The personal data of at least 20 WhatsApp users was accessed in the Pegasus spyware attack, the government told the Lok Sabha on Wednesday. The Facebook-owned messaging platform has said journalists, human rights activists and scholars were among those spied upon by unnamed entities that used the spyware developed by an Israeli company.

Responding to former Union minister Dayanidhi Maran’s question about the regulations and measures put in place by the government to protect financial data of users, Information Technology Minister Ravi Shankar Prasad reiterated the government’s commitment to protect the fundamental rights of citizens, including the right to privacy.

“On September 5, 2019, WhatsApp wrote to CERT-In mentioning update to the security incident reported in May 2019, that while the full extent of this attack may never be known, WhatsApp continues to review the available information,” the minister said in a written response.

Last week, the government denied it was behind the illegal surveillance of the devices. Congress MP Digvijaya Singh has demanded a Joint Parliamentary Committee inquiry into the security breach, pointing out that it was a threat to national security. He claimed senior members of government had entire information about the spyware and the breach. A parliamentary standing committee has also decided to look into the matter.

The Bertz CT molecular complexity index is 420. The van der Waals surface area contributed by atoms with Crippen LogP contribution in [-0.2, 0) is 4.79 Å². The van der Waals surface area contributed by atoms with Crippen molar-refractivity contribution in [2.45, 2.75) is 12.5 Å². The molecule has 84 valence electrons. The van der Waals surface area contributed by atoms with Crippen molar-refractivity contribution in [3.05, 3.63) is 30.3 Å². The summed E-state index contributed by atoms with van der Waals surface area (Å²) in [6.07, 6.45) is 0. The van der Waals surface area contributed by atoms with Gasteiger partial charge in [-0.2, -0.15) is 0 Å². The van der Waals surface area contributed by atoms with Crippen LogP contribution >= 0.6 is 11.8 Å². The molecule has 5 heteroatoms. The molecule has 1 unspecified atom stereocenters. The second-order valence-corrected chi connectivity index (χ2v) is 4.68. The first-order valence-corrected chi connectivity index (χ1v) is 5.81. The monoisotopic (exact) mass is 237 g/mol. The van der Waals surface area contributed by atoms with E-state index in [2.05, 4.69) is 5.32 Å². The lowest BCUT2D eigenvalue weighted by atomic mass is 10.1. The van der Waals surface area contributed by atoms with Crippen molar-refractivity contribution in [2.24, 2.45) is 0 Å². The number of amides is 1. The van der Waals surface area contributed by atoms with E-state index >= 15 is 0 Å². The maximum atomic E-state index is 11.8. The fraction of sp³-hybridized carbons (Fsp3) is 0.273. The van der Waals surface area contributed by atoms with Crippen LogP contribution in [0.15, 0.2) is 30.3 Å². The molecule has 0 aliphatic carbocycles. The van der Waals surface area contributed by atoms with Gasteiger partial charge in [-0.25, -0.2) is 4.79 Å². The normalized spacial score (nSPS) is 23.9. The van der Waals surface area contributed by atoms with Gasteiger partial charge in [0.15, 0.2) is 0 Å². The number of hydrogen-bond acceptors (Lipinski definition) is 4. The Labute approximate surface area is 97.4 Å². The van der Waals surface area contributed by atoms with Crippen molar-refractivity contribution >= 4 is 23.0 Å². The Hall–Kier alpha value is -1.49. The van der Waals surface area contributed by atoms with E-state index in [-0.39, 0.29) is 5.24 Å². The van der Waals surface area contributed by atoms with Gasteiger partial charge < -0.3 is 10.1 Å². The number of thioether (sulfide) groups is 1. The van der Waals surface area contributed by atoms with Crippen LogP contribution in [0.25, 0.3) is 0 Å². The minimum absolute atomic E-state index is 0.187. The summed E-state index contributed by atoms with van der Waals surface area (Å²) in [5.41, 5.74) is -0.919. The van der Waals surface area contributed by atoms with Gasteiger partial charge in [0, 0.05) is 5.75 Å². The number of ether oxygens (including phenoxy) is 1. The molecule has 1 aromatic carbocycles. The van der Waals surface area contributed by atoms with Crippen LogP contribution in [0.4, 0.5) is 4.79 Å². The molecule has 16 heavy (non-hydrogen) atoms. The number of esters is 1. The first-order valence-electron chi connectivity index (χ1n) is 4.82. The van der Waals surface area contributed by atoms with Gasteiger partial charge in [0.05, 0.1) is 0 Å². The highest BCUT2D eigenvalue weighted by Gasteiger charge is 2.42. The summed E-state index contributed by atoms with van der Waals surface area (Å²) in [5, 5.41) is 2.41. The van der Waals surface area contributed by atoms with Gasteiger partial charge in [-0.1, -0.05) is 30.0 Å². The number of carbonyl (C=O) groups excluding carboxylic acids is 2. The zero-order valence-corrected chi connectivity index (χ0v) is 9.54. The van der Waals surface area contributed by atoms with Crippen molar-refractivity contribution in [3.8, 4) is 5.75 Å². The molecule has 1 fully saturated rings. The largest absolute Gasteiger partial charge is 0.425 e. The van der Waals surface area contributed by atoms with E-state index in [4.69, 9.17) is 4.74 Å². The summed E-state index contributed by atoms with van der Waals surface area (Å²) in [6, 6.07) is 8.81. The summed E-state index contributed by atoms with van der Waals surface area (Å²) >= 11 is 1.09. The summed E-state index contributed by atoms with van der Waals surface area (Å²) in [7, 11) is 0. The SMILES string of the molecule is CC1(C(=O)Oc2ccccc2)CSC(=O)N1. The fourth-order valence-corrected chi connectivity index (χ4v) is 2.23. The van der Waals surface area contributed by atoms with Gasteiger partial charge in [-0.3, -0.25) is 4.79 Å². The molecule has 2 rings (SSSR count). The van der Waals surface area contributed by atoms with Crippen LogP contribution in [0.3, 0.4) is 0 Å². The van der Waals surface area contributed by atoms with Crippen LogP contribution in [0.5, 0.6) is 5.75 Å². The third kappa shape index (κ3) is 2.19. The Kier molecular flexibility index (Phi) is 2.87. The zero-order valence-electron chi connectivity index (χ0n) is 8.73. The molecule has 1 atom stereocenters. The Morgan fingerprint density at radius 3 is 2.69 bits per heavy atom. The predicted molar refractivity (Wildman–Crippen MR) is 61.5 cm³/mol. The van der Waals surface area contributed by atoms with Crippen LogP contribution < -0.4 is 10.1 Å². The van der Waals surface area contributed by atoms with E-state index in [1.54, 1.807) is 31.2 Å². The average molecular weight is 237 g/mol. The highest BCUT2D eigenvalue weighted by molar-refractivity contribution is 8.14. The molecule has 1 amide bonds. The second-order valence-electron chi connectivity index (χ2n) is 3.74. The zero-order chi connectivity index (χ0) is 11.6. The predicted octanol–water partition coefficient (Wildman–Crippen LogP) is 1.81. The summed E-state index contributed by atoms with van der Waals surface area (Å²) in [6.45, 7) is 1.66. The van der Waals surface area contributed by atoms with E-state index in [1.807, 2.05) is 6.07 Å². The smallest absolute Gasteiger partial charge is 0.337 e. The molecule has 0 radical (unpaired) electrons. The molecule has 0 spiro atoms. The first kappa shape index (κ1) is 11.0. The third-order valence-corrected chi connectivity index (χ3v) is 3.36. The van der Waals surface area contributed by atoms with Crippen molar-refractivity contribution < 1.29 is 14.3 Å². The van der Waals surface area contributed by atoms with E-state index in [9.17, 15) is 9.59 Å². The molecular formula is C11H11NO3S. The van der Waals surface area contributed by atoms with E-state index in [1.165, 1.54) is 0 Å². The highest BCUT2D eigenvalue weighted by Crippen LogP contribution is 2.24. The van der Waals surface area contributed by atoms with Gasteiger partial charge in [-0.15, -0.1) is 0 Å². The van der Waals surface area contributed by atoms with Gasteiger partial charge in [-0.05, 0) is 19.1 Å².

In October, it came to light that the security breach had occurred in a two-week period in May. Pegasus is sold only to government agencies, according to the NSO Group company that developed it.

On November 19, as many as 17 of the human rights activists, scholars and journalists targeted by the spyware wrote to the Parliamentary Standing Committee on Information Technology, asking it to summon officials from relevant government departments to investigate unauthorised surveillance operations. They urged the panel to ask the officials if they had purchased and deployed Pegasus.

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  3. Where is the personal data protection law that Indians were promised?